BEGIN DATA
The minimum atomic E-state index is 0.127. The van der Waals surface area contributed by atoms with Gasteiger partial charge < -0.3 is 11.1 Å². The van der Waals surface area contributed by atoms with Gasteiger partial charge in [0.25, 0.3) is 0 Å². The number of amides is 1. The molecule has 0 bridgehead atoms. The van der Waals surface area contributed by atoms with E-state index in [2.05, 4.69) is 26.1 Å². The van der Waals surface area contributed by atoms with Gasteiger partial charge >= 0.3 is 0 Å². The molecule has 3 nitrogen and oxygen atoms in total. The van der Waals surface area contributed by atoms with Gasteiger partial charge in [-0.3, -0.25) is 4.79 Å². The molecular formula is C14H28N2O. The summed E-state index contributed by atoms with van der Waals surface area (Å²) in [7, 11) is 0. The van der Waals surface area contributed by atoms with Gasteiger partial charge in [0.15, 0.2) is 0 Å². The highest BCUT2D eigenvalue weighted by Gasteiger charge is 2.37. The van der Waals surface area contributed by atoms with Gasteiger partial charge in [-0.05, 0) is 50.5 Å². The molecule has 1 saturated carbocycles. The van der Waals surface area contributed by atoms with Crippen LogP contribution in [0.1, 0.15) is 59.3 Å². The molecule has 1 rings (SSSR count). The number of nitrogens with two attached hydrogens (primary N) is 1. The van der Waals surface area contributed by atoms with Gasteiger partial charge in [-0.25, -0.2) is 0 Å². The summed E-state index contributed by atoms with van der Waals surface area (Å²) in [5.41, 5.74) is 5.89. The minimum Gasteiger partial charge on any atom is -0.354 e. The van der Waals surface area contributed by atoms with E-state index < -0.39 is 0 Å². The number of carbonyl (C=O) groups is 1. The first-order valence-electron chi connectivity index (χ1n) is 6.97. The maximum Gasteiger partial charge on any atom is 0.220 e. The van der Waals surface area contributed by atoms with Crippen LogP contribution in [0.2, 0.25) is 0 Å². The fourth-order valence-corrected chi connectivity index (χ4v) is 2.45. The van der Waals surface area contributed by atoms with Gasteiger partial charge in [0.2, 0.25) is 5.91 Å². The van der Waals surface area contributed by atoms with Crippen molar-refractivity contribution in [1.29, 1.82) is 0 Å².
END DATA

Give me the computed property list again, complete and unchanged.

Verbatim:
The minimum atomic E-state index is 0.127. The van der Waals surface area contributed by atoms with Gasteiger partial charge < -0.3 is 11.1 Å². The van der Waals surface area contributed by atoms with Gasteiger partial charge in [0.25, 0.3) is 0 Å². The number of amides is 1. The molecule has 0 bridgehead atoms. The van der Waals surface area contributed by atoms with E-state index in [2.05, 4.69) is 26.1 Å². The van der Waals surface area contributed by atoms with Gasteiger partial charge >= 0.3 is 0 Å². The molecule has 3 nitrogen and oxygen atoms in total. The van der Waals surface area contributed by atoms with Gasteiger partial charge in [-0.3, -0.25) is 4.79 Å². The molecular formula is C14H28N2O. The summed E-state index contributed by atoms with van der Waals surface area (Å²) in [7, 11) is 0. The van der Waals surface area contributed by atoms with Gasteiger partial charge in [0.15, 0.2) is 0 Å². The highest BCUT2D eigenvalue weighted by Gasteiger charge is 2.37. The van der Waals surface area contributed by atoms with Gasteiger partial charge in [-0.05, 0) is 50.5 Å². The molecule has 1 saturated carbocycles. The van der Waals surface area contributed by atoms with Crippen LogP contribution in [0.1, 0.15) is 59.3 Å². The molecule has 1 rings (SSSR count). The number of nitrogens with two attached hydrogens (primary N) is 1. The van der Waals surface area contributed by atoms with Gasteiger partial charge in [-0.25, -0.2) is 0 Å². The summed E-state index contributed by atoms with van der Waals surface area (Å²) in [5.41, 5.74) is 5.89. The minimum Gasteiger partial charge on any atom is -0.354 e. The van der Waals surface area contributed by atoms with E-state index < -0.39 is 0 Å². The number of carbonyl (C=O) groups is 1. The first-order valence-electron chi connectivity index (χ1n) is 6.97. The maximum Gasteiger partial charge on any atom is 0.220 e. The van der Waals surface area contributed by atoms with Crippen LogP contribution in [0.2, 0.25) is 0 Å². The fourth-order valence-corrected chi connectivity index (χ4v) is 2.45. The van der Waals surface area contributed by atoms with Gasteiger partial charge in [0.2, 0.25) is 5.91 Å². The van der Waals surface area contributed by atoms with Crippen molar-refractivity contribution in [1.29, 1.82) is 0 Å².